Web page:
Welding thicker metal than 5/16 requires a .068″ wire, which means you need a three-phased heavy-duty machine.
Since both wires have the 1 in their designation, they can weld in all positions. Wires that cannot have a 0, for instance, E70T-xx
Another wire type you can use is the ExxT-G. These wires always have different characteristics.
Often, manufacturers design them for galvanized steel. These wires can reduce many defects, especially porosity and spatter. They are great if you have a lot of welding to do.
However, you must ensure that an ER70S-G wire explicitly mentions that it’s made for galvanized steel before you buy it.
Something to mention is that there is no .024″ (0.6 mm) flux-cored wire diameter.
As a general rule, if you have a 120V welder, select a 0.30″ (0.8 mm) wire. If you have a 240V welder, select a 0.35″ (0.9 mm) or a 0.45″ (1.2 mm) for faster work on thick metals.
If you change the wire diameter, always use the proper roller, liner, and contact tip size.
If you have a MIG welder, set the correct wire roller and polarity
If you have a dedicated FCAW machine, you don’t need to read this part. But chances are you have a MIG welder, and you must change from solid to the cored wire.
If you change the wire without knowing a couple of things, you will not want to weld with a flux wire again.
Flux-cored wires need serrated drive rollers because they are soft. This roller type will allow you to set a lighter pressure on the wire and feed it without problems. Always use the fitting groove size for your wire.
A typical roller will put too much pressure on the cored wire and deform it. As a result, small amounts of flux may escape the wire and pollute the wire feeding mechanism. Furthermore, the deformed wire may jam and create birdnesting.
Solid wires weld with DC+ polarity, but self-shielded wires need DC- polarity to work correctly. If you don’t change the polarity, you will have excessive fumes, large spatter, and a smoked joint even if you weld on clean metal.
Depending on your machine, you either:
- Unplug the torch cable and plug it in the DC- socket and the working (or grounding) clamp in the DC+.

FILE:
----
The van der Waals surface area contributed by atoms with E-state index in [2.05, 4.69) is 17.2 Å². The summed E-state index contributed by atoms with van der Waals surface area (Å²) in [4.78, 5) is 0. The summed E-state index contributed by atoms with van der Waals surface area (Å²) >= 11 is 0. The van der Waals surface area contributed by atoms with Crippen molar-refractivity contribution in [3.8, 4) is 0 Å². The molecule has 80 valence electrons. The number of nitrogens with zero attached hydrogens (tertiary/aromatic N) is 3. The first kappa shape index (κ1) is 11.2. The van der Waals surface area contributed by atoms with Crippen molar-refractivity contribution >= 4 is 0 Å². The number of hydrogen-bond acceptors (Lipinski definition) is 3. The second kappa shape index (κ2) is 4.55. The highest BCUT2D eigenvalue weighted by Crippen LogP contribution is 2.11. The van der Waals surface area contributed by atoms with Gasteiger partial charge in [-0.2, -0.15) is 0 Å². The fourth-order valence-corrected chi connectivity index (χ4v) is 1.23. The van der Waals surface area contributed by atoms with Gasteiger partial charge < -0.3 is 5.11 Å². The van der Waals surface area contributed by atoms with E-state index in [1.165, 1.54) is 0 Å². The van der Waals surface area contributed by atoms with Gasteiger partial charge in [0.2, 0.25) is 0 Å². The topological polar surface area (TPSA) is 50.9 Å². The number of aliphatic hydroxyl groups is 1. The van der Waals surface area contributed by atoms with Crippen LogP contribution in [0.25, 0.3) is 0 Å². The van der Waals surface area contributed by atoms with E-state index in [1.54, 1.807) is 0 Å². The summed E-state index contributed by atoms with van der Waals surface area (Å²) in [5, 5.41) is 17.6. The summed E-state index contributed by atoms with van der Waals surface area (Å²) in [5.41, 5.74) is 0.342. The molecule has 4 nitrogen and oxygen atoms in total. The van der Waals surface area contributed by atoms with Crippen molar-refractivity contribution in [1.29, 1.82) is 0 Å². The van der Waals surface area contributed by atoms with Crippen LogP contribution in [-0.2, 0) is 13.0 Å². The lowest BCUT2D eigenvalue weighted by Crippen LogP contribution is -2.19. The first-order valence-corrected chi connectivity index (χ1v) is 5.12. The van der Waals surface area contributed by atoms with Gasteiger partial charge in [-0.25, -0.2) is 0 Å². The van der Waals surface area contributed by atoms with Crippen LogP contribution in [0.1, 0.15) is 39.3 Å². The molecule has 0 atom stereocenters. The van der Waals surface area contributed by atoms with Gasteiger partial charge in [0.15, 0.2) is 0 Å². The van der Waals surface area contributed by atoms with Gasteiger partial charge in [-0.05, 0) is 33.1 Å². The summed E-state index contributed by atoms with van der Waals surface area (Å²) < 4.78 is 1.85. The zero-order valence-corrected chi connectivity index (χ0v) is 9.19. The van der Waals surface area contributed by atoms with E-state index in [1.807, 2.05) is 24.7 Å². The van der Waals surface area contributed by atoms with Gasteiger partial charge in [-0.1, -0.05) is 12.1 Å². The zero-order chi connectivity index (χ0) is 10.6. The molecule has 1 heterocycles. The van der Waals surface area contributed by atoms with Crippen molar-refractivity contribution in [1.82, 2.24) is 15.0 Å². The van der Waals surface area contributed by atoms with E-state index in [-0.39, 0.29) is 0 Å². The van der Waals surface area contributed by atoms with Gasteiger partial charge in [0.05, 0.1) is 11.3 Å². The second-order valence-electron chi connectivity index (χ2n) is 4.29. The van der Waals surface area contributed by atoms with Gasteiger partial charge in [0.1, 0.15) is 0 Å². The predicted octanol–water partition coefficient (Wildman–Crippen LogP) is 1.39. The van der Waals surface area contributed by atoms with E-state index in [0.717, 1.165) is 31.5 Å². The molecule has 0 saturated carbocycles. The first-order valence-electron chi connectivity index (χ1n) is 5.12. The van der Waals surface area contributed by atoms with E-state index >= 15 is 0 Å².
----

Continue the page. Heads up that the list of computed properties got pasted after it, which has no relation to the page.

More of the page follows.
- Switch the polarity from within the power supply next to the wire feeding mechanism.
After that, you install and pass the cored wire through the feeding mechanism and the liner as usual.
You can remove the gas nozzle if you want to weld hard-to-reach areas. But it’s best to leave it on to keep spatter away from the internal parts.
3. Clean the joint
Even if you don’t remove the coating, it would be best to remove any dirt close to the joint. The zinc coating already makes welding difficult, and the presence of soil, dust, oil, etc., will make things worse. The wire brush and a rag can remove most of them.
4. Prepare the joint and clamp the workpieces
Preparing the galvanized joint is similar to uncoated steel, with some modifications.
While cored wires can penetrate deep, zinc causes incomplete root penetration.
If you have a butt joint, leave a wider root gap (10-20%) and use a wider side-to-side movement to achieve the same penetration.
Another benefit of a wider root gap is that the liquid or gaseous zinc can escape easier.
For the same reasons, you want to avoid closed butt joints and always leave a small root opening.
If you weld from one side and the metals are thicker than 1/8″ (3.2 mm), bevel them at 30 degrees and make a single-V joint. Again, leave a wider root gap than usual.
Fillet welds of tee and lap joints are the hardest to weld. That’s because fillet welds cover a larger part of the joint and burn more zinc. But even worse, these joints almost always don’t have root gaps.
As a result, the zinc fumes formed at the abutting surfaces will not escape easily. Instead, they will escape through the puddle when they gain enough pressure, creating excessive porosity. Liquid zinc will also contaminate the metals, increasing the cracking risk.
If the metals are thick, for example, more than 1/4″ (6.4 mm), you can leave a small 1/32-1/16″ (0.8-1.6 mm) gap. This way, the fumes can escape before building up pressure.
You can use welding wires or other thin metals to create this gap, then tack weld the joint and remove them.
Outside corner joints are the easiest because you don’t burn much of the galvanization.
Ensure you will always have a symmetrical fitup. Irregular joints may blow through at the wider or thinner parts. Furthermore, try to weld in the flat position if possible, since it’s the easiest one.
5. Set the correct voltage, wire speed, and stickout
To figure out what amperage (A) you want, you consider the metal thickness. For every .001″ of steel, 1A is required.
For example, if you have a 1/8″ thick metal, you divide 1 by 8, and you get the decimal .125″. So a 1/8″ thick metal requires 125A.
For galvanized steel, using a higher amperage (5% or higher) will help burn the zinc easier, especially if you weld tee or lap joints.
When dealing with MIG or FCAW welders, to set the amperage, you must select the correct wire speed for the wire diameter you are using. After that, you set the voltage (V) high enough to melt the wire.